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I suffer from schizophrenia and depression and take medication for this.

My current medication are

  • Qutipin (200 mg)
  • Oxetol (600 mg)
  • Bupron (300 mg)
  • Arip (30 mg)
  • Qtencare (tablet)

I consulted a sexologist in Toronto and he prescribed Testosterone Decanoate to increase my testosterone levels.

Could any of the medication I take be responsible for my low libido? Which doctor should I be discussing this with?

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    Welcome to Health.SE. We can't do personal medical advice and I have thus removed personal medical information that is irrelevant and would only make the question off-topic. Furthermore, your title and the last section of the question differed. I suspected that you want to know whether your current medication is responsible for your low libido. We usually don't discuss treatments here and questions regarding the clinic you included in the original posts should be primarily taken to the clinic itself or a doctor of your choice. Otherwise, you can opt to ask another question. – Narusan Aug 29 '17 at 10:54
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    [cont'd] Feel free to edit the question yourself or revert my edit if you do not agree with it. // It would also be helpful if you could provide information about the size of the tablet and whether this is daily intake or else. – Narusan Aug 29 '17 at 10:55
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Yes they can. Co-occurring conditions like depression may also contribute to low libido.

This is a good article that discusses the details.

The mechanisms by which antipsychotic drugs may cause sexual dysfunction are as follows:

  • histamine receptor antagonism,
  • dopamine receptor antagonism,
  • dopamine D2 receptor antagonism,
  • cholinergic receptor antagonism,
  • alpha-adrenergic alpha receptor antagonism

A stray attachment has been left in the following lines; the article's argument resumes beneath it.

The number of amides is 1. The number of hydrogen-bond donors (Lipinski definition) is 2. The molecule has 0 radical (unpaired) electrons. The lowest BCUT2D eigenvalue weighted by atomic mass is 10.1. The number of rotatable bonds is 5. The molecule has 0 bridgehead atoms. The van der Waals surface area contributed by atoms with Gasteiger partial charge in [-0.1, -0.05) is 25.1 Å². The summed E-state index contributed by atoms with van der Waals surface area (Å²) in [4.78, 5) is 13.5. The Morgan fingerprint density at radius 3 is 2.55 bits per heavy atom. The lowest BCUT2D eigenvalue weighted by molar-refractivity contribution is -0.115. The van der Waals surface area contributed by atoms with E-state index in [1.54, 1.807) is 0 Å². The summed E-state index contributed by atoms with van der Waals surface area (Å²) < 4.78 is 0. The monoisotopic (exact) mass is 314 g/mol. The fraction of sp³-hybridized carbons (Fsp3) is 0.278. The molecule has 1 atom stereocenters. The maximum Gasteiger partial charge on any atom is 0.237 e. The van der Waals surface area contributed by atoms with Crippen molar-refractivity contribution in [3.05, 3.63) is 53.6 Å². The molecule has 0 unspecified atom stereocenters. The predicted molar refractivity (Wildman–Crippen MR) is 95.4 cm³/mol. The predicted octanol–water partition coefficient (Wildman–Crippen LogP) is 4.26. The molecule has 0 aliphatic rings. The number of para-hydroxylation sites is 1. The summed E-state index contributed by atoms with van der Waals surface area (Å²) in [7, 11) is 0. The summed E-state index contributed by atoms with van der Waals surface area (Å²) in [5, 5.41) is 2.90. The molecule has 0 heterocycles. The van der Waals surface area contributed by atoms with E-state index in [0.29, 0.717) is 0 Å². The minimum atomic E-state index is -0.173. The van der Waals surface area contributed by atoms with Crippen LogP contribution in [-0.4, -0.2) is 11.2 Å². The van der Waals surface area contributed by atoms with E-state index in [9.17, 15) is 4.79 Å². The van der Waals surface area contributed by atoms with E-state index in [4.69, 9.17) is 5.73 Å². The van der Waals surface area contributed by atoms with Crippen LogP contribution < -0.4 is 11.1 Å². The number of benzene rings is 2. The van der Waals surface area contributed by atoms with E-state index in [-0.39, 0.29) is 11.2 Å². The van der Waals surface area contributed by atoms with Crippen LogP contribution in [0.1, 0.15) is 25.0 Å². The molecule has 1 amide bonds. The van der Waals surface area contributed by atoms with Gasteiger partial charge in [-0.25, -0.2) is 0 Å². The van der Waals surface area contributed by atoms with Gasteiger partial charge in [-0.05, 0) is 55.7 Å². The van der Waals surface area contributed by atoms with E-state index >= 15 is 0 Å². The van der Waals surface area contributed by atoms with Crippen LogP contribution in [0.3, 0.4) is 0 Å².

A primary theory is that antipsychotics that have dopaminergic receptor antagonism

"may decrease the libido by inhibiting motivation and reward."

Of those medications, haloperidol, risperidone, and amisulpride are also known to raise levels of prolactin, which inhibits testosterone production. This has a higher association with sexual dysfunction.

Olanzapine, clozapine, quetiapine, and aripiprazole are less likely to do so.

Bupropion inhibits reuptake (increases amount) of norepinephrine and dopamine. It is one of the antidepressants least likely to be associated with sexual dysfunction.

Doctors:

You should talk with your psychiatrist that prescribes you this combination of medications and seek his/her advice. These are common side effects.

You should also talk with your primary care physician. They can do the endocrinology tests for prolactin and/or testosterone IF they feel they are appropriate. They will likely ask that you discuss your meds with your psychiatrist as well, as they are the experts.

Another possibility is to talk with a urologist, who are the experts in male genitalia and everything about them. But a primary care doctor is generally better at putting the whole-person picture together, if you have additional medical issues that are not being addressed.

A sexologist is not a medical doctor (at least in my understanding it is a branch of psychology) and as such is not going to be able to do those tests or prescribe anything like testosterone - if that is necessary. They are, however, extremely helpful in addressing all other contributing factors to low libido and erectile dysfunction!

An important point:

This is not medical advice; talk everything over with your physician before making changes, and for anything regarding your unique situation.

But overall, managing schizophrenia is paramount to anything else, as uncontrolled symptoms affect ALL quality of life aspects not just sex. I sincerely applaud anyone who maintains their schizophrenia well managed on medications, as it is easy to think "I feel fine maybe I don't need it" and fall into relapse of symptoms. It can be a very difficult condition to treat because med adherence is so important.

Libido can be adjusted with things like sexual therapy and possibly medications, but when a condition like schizophrenia is well managed, you don't want to mess with changing those meds unless it's under your psychiatrist's careful guidance!

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